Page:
Scarborough was once called The Queen of Watering Places. In my great grandparents time it was a town of beautiful shops and a ‘church parade’ along the cliff top terraces after Sunday service for everyone to view the finery of the female congregation. It’s still a very beautiful place. Two sandy bays linked by a rocky cliff with an ancient castle facing the sea, but some areas are dowdy and Scarborough is no longer a place where the well-to-do visit for a summer of concerts in the bandstand and shows at The Spa.
But I would never denigrate Scarborough, there is lots to do and interesting architecture too including Woodend, the home of the Sitwell’s (Osbert, Edith and Sacheverelle) once a museum and now a ‘creative industries centre’ for artists.
The Italian Gardens sit above the south bay on wooded slopes and have always been one of my favourite places. We went about two weeks ago and sat in the sun. All you could hear was the rhythm of waves on the beach below and really there is no better place in the world to relax and recharge.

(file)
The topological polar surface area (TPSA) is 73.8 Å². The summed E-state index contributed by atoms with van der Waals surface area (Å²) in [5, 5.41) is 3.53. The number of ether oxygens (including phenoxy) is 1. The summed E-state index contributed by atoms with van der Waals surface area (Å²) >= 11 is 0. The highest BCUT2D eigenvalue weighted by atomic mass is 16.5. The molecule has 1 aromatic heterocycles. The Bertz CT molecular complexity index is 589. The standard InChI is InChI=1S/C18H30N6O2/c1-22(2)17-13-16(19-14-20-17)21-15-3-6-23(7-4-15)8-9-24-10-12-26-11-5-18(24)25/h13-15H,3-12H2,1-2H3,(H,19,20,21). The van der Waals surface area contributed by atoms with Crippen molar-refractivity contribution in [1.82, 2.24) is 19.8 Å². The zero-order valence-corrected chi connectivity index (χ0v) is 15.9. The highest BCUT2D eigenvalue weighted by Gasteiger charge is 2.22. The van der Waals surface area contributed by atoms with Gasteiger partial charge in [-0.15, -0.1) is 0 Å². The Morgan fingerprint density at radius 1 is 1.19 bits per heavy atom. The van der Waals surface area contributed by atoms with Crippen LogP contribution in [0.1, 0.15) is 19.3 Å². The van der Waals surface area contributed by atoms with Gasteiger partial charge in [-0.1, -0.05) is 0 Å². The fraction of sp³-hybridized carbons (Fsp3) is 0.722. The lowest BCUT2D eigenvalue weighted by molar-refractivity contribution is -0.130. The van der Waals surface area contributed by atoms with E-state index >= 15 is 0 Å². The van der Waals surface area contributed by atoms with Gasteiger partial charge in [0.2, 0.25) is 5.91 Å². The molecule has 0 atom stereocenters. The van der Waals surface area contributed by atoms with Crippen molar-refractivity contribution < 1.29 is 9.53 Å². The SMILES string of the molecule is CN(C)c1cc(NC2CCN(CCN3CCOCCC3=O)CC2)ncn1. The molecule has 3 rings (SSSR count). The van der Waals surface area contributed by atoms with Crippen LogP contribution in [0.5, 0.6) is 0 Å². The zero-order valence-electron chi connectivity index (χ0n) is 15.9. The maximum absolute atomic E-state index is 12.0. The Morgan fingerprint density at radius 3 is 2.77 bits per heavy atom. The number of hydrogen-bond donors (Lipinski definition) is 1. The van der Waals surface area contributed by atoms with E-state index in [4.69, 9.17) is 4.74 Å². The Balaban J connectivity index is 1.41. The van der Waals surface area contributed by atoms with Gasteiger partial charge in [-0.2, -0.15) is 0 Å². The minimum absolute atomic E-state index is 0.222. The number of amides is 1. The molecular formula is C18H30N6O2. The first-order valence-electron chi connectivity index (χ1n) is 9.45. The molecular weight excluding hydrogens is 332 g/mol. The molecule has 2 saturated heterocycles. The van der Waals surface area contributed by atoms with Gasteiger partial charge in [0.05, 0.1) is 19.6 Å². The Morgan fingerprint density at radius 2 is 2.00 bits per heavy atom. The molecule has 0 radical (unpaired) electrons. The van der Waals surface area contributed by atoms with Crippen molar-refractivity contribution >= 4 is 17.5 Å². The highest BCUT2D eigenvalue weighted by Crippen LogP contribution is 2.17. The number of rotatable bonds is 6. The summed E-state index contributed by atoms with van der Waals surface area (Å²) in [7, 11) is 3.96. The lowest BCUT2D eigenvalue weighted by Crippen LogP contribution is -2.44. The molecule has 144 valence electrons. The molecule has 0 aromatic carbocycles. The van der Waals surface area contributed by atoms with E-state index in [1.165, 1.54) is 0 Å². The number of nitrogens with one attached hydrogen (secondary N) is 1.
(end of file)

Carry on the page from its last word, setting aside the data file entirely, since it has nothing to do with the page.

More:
C had a treat for us when we return to family in Filey, a guidebook from the early years of the last century with the Italian Gardens looking much as they do now, except the planted urns are missing.
As we walked round the gardens one inscription on a seat resonated. It’s easy to plan ahead and never live in the moment and so it was a timely reminder of the pleasure of ‘now’.
I have just searched for family photos of the gardens but can’t find them so this photo of my family on the beach at Scarborough in the early 1930’s will have to do. They all look rather stern said B, I have it on good authority that they were actually ‘nithered’, a Yorkshire, or maybe Hull word for extremely cold. There may be Italian Gardens and Italian style sunshine in Scarborough but it’s on the north coast of Yorkshire and even in this summer photo everyone is tucked up in warm coats and hats!
All photographs: TheBigForest
Poster image: Duke University Archive